The effects are wonderful. Entirely practical, we've got convincing gore effects, extremely gooey make-up, and some nice props, such as the giant finger at the end. A little plasticky, but still great, and ominous. There are also creative visual uses of liquid physics, from the mysterious liquid when possessing people, to the watery mirrors.


The acting here is nice, with a familiar stable of Carpenter regulars, plus newcomers. Donald Pleasence and Victor Wong work great together, and bring some class to the movie. Young Tom Atkins lookalike Jameson Parker rocks a neat moustache, and is an alright lead. Dennis Dun is nice as the comic relief, and has some strong dramatic moments too. Lisa Blount and Susan Blanchard both excel in their roles, and the remainder of the cast all do well too. Also appearing in a small role is Alice Cooper!

The soundtrack to Prince of Darkness is a subtle and ominous one, with tracks that really set the mood, and get under your skin with very little. John Carpenter scored the movie, together with collaborator Alan Howarth, and once again he proves his musical chops to a tee.


Also of note is a track not in the movie itself, but recorded for the production-The titular Prince of Darkness by Alice Cooper himself. It's a nicely rockin' tune. Totally ill-fitting with the movie itself, so it's understandable it wasn't included directly, even if it is a shame. Between this and The Man with the Golden Gun, Alice has quite a history of movie themes that almost made it!

Prince of Darkness was critically savaged on its release, and got an unfairly bad rap. You have to wonder if these high-falutin' critics ever actually watch any of the things they trash. I've seen things worse than they could ever imagine, and I sat through every second! Time has been kind to this film though, and while its reputation isn't as high or mainstream as The Thing, Prince of Darkness has built up a solid fanbase, and will only grow stronger as time goes on...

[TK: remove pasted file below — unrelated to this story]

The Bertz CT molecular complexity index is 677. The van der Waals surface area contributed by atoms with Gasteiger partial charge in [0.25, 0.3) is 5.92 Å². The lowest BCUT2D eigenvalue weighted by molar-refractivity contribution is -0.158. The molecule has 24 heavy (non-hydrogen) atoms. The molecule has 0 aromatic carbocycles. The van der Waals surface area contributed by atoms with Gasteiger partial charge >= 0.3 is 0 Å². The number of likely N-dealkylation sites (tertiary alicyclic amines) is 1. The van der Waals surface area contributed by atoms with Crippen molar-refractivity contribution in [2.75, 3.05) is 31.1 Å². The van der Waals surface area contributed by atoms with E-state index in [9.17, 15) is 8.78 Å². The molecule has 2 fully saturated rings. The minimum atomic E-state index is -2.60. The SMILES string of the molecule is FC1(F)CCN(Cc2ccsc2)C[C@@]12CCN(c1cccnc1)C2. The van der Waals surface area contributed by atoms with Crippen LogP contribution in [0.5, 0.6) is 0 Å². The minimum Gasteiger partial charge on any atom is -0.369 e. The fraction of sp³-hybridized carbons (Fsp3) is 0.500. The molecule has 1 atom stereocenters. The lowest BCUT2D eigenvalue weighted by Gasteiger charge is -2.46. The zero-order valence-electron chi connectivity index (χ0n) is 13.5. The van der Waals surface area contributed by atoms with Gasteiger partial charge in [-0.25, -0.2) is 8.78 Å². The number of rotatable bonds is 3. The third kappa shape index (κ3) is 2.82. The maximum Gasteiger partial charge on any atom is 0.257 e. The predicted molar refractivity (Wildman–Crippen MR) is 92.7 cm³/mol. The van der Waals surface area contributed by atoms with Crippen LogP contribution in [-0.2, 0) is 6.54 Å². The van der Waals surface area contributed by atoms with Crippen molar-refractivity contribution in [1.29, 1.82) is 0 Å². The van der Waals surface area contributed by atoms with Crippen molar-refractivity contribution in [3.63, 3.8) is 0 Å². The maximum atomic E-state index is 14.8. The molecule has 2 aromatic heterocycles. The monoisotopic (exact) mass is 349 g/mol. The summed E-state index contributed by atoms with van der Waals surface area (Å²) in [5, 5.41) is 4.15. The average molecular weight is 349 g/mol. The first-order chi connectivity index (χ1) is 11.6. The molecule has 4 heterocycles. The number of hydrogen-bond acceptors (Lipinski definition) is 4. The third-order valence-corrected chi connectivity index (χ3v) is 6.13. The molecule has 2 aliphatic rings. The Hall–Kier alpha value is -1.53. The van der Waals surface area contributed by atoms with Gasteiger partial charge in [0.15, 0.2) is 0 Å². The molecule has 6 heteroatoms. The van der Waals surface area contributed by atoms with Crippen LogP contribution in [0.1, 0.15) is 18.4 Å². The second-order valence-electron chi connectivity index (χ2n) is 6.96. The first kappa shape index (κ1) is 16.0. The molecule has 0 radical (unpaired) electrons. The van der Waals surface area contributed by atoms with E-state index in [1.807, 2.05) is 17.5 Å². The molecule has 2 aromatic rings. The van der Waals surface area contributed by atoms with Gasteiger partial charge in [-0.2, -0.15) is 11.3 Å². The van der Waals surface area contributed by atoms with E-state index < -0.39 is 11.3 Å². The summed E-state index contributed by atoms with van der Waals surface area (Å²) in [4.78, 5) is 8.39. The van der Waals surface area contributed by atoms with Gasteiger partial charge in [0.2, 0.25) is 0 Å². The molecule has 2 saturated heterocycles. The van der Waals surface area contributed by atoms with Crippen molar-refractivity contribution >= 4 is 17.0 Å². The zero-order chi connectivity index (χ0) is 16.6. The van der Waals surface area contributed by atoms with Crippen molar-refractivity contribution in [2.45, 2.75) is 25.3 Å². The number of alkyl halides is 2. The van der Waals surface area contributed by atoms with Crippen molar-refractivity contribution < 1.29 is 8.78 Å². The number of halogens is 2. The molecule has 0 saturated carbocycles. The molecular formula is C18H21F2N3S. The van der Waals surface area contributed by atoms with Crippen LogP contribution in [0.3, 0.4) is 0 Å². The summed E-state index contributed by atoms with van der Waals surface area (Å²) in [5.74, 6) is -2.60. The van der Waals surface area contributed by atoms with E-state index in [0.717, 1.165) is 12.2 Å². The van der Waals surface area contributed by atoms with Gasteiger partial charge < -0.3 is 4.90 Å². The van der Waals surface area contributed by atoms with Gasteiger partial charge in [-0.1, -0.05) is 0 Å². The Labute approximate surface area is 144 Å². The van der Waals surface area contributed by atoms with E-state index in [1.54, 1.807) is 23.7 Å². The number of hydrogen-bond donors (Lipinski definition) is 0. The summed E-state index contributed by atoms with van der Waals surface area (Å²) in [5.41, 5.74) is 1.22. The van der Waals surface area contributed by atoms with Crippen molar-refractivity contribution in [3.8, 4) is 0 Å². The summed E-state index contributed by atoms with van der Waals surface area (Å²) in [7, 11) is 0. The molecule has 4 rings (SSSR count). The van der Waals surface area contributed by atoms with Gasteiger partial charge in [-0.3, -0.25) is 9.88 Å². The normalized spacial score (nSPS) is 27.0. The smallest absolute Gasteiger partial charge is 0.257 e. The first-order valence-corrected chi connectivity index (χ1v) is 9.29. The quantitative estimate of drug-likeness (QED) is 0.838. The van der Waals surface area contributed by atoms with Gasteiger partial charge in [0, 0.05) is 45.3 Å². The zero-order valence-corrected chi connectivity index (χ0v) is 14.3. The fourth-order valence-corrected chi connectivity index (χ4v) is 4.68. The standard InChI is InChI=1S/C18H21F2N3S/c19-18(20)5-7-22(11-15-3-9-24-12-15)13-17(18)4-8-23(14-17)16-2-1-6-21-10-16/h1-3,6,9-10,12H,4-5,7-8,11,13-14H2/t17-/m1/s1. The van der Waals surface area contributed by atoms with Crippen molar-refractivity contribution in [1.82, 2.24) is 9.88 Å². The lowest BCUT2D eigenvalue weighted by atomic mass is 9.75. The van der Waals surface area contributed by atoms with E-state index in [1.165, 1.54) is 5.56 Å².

Hallucinations of a Deranged Mind (1978)


Dr. Hamilton is an esteemed psychologist, suddenly beset by terrifying dreams of Coffin Joe stealing away his wife Tania. His friends and family are concerned, even enlisting the help of Jose Mojica Marins himself to cure the man's affliction. But nothing seems to help, and Hamilton is at risk of being lost to Coffin Joe forever...


The amusingly titled Hallucinations of a Deranged Mind opens abruptly. After a strangely sorta-groovy tune over the opening credits, we are thrown straight into the 'plot', which is an awfully strong word to use for a movie such as this. You see, this is made up predominately of stock footage. Brazilian horror director Jose Mojica Marins was most famous for the Coffin Joe series, and I don't know if he was under contract for a new movie or what, but he came out with this, cobbled together from whatever scraps and recycled bits he could find.


The film is full of crazy imagery living up to the title. A lot of it is stupid, but plenty is creative...but from other movies, so praising Hallucinations for those elements wouldn't be correct. There's next to no dialogue, either. You could mute the film and miss out on nothing but the endless screaming and wailing.

The framing story is interesting in theory, but the film never really makes an attempt to give it any importance. It's just an excuse to string the scenes along. Even the resolution feels sudden and anticlimactic, coming only because they've hit the runtime quota and don't need any more archive footage. Then comes the true ending though, which makes no sense, but is typical of horror films. Even when you've definitively 100% super duper killed the bad guy, there'll always be that last minute twist or tease at the end showing they've survived.